Friday, December 13, 2013

How to Display the Temperature Properly

Naver has one of the best graphical temperature visualizations. Simple, clean, with the right amount of information. You can probably figure it out even if you can't read Korean or don't use Celsius.

Web sites in Korea are usually usability disasters, but every so often I come across a true UX gem. Take Naver's visualization of temperature over time, for example. I've seen many other temperature graphs, but Naver adds one tiny feature that makes theirs immensely more usable: the temperature from yesterday and the day before. That extra little bit of historical information makes the current temperature and forecast temperature much easier to read.

Thursday, May 9, 2013

Open Letter to Wells Fargo: Farewell~

Dear Wells Fargo,

The fragment of my Wells Fargo debit card taped to this letter attests to the fact I was your customer for 24 years. Today I closed my Wells Fargo accounts. Let me explain why you are losing customers like me. Who knows how many hundreds or thousands of other dissatisfied Wells Fargo customers simply switch away from your bank without even explaining. Like my brother did.

I closed my accounts due to the atrocious Wells Fargo banking experience. For example: one day, with neither warning nor explanation, my checking account just vanished from the Wells Fargo site. If that wasn't frustrating (and scary) enough, what should have been a simple fix with a single phone call was drawn into an agonizing month of repeatedly contacting various incompetent representatives. From my experience, it seemed like the representatives were paid by the number of cases they handled per hour. Their responses looked copy-pasted from generic boilerplate templates and often, in their rush, they didn't even answer the actual question I had asked. If you're going to force me to communicate with multiple representatives, perhaps you could save some time (and increase their efficiency!) by sharing information between representatives so I don't have to re-explain my situation over and over.

The problem of my vanishing checking account may be uncommon, but there were plenty of other regular, daily aggravations. One time, I got bit by overdraft fees. I think you called it "overdraft protection," but most people will agree it's just a form of high-interest usury. I didn't like all the hoops I had to jump through to avoid monthly maintenance fees. Furthermore, every time I logged in to the Wells Fargo site, I was forced to click through an advertisement screen peddling your value-added services I had no interest in. Equally annoying were the verbal upsells each time I contacted you by phone. Every single time. Especially after redundantly repeating my account verification information right after punching it into your automated phone tree.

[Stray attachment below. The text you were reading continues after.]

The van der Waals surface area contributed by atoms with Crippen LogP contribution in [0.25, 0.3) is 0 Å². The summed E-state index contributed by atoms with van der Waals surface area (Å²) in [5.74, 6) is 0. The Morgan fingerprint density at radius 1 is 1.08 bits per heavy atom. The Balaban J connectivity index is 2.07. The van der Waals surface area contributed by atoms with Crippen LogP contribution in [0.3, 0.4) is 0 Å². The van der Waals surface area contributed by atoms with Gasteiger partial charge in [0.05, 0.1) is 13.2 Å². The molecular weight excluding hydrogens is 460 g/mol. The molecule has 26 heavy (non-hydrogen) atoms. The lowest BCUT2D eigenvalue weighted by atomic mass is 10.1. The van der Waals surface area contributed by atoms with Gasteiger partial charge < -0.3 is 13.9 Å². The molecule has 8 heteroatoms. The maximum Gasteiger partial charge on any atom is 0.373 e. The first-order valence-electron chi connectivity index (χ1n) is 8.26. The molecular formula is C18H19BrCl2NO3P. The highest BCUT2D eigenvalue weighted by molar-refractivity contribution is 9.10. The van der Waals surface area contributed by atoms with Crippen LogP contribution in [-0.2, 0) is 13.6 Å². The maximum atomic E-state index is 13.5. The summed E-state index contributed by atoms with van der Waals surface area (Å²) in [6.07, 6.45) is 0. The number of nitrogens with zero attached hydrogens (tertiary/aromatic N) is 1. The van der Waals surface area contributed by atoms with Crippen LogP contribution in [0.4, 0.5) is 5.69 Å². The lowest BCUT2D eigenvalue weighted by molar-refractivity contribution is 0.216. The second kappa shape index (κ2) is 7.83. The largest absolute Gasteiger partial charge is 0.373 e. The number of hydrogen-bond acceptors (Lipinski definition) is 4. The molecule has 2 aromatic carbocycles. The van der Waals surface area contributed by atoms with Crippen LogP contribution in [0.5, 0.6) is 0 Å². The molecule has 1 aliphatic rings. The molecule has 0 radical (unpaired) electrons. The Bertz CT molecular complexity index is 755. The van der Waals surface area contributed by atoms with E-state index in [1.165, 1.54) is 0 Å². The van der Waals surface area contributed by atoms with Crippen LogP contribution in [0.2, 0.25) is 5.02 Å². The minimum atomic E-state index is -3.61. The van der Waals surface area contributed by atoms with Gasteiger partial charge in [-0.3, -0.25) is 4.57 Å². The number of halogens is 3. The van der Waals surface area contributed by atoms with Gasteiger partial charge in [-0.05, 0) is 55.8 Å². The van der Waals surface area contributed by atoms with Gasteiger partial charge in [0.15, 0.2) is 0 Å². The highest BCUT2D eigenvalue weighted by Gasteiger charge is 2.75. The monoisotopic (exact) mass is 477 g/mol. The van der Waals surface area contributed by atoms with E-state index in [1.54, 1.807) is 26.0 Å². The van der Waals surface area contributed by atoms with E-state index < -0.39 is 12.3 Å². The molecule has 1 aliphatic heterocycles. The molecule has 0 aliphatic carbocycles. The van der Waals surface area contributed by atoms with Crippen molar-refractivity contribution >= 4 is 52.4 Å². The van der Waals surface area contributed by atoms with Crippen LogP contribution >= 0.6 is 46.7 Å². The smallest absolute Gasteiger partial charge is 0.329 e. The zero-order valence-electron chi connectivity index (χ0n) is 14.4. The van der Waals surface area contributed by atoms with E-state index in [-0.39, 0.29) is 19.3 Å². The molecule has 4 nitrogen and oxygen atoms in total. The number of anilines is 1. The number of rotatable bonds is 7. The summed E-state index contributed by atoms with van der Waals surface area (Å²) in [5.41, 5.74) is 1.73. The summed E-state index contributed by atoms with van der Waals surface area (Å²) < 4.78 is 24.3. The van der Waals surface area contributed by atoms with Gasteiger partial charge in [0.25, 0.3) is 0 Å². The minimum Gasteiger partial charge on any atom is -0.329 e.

In the short-term, these tactics may add to your bottom line. But degrading the banking experience and hemorrhaging customers is not a good long-term strategy.

I have switched my banking services to Simple.com. I suggest you study Simple.com to see how to create a blissful banking experience. Every time I contact Simple.com's superb customer service, I get a quick, direct answer from a representative who knows their facts well. No copy-pasted boiler-plate responses. Simple.com does not charge deceptive fees for overdraft protection or account maintenance. And both the Simple.com web site and mobile app are a pleasure to use. I can log in and immediately accomplish my tasks.

There are many more customers deciding to leave Wells Fargo due to poor service:

niallsmart [https://news.ycombinator.com/item?id=4844510]:

I currently bank with Wells Fargo, and am gradually making the switch over to Simple. Couple reasons why:

– like most banks, WF have a ludicrously outdated web interface that makes doing the simplest thing inordinately painful.

– like most banks, WF suck at providing a complete historical transaction history and search. Case in point – a couple weeks ago I wanted to query a transaction on an older account, after checking online and being transferred between at least four different customer service agents in different divisions, I was none the wiser. The best they could do was offer to send me printed statements, at a $100 cost.

- like most banks, WF make obscene profits while engaging in shady practices - e.g., trying to upsell me every single time I call them, mailing me an offer for a "free" credit score service (that, if you read the small print, is actually a subscription) and not least discriminatory lending practices (c.f., recent settlement with Justice Dept)

Bottom line, they don't deserve my business.

sarah2079 [https://news.ycombinator.com/item?id=4844614]:

Once I called Wells Fargo to ask about a fee on my account that didn't make sense, and when I looked back later I noticed they had added a charge of $2 for the privilege of talking to them on the phone about the original suspicious fee. They are not trustworthy at all.

My parents still use Wells Fargo. My other brother is on the fence about continuing to use Wells Fargo. I suggest you start listening to feedback like this before they jump the Wells Fargo ship, too!

Sincerely,

John-Kim Murphy

This open letter to Wells Fargo has been published at: http://goo.gl/QNvHS